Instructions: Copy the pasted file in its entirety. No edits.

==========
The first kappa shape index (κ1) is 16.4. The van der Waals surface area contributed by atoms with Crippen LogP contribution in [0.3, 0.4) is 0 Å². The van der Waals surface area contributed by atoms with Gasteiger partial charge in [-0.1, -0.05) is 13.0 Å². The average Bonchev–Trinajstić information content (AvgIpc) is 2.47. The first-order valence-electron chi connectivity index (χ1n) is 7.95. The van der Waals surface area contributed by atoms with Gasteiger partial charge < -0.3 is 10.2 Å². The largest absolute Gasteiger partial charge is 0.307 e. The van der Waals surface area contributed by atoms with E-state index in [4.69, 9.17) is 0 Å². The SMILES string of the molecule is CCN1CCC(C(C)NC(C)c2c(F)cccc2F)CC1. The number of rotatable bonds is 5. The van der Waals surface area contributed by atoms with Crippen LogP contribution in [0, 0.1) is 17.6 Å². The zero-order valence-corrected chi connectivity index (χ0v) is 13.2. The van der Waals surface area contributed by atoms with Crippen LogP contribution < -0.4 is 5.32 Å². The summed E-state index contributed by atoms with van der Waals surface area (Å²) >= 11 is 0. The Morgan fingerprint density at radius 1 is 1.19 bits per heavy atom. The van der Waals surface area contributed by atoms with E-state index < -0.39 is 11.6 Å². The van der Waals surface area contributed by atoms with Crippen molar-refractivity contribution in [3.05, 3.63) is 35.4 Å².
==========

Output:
The first kappa shape index (κ1) is 16.4. The van der Waals surface area contributed by atoms with Crippen LogP contribution in [0.3, 0.4) is 0 Å². The van der Waals surface area contributed by atoms with Gasteiger partial charge in [-0.1, -0.05) is 13.0 Å². The average Bonchev–Trinajstić information content (AvgIpc) is 2.47. The first-order valence-electron chi connectivity index (χ1n) is 7.95. The van der Waals surface area contributed by atoms with Gasteiger partial charge < -0.3 is 10.2 Å². The largest absolute Gasteiger partial charge is 0.307 e. The van der Waals surface area contributed by atoms with E-state index in [4.69, 9.17) is 0 Å². The SMILES string of the molecule is CCN1CCC(C(C)NC(C)c2c(F)cccc2F)CC1. The number of rotatable bonds is 5. The van der Waals surface area contributed by atoms with Crippen LogP contribution in [0, 0.1) is 17.6 Å². The zero-order valence-corrected chi connectivity index (χ0v) is 13.2. The van der Waals surface area contributed by atoms with Crippen LogP contribution < -0.4 is 5.32 Å². The summed E-state index contributed by atoms with van der Waals surface area (Å²) >= 11 is 0. The Morgan fingerprint density at radius 1 is 1.19 bits per heavy atom. The van der Waals surface area contributed by atoms with E-state index < -0.39 is 11.6 Å². The van der Waals surface area contributed by atoms with Crippen molar-refractivity contribution in [3.05, 3.63) is 35.4 Å².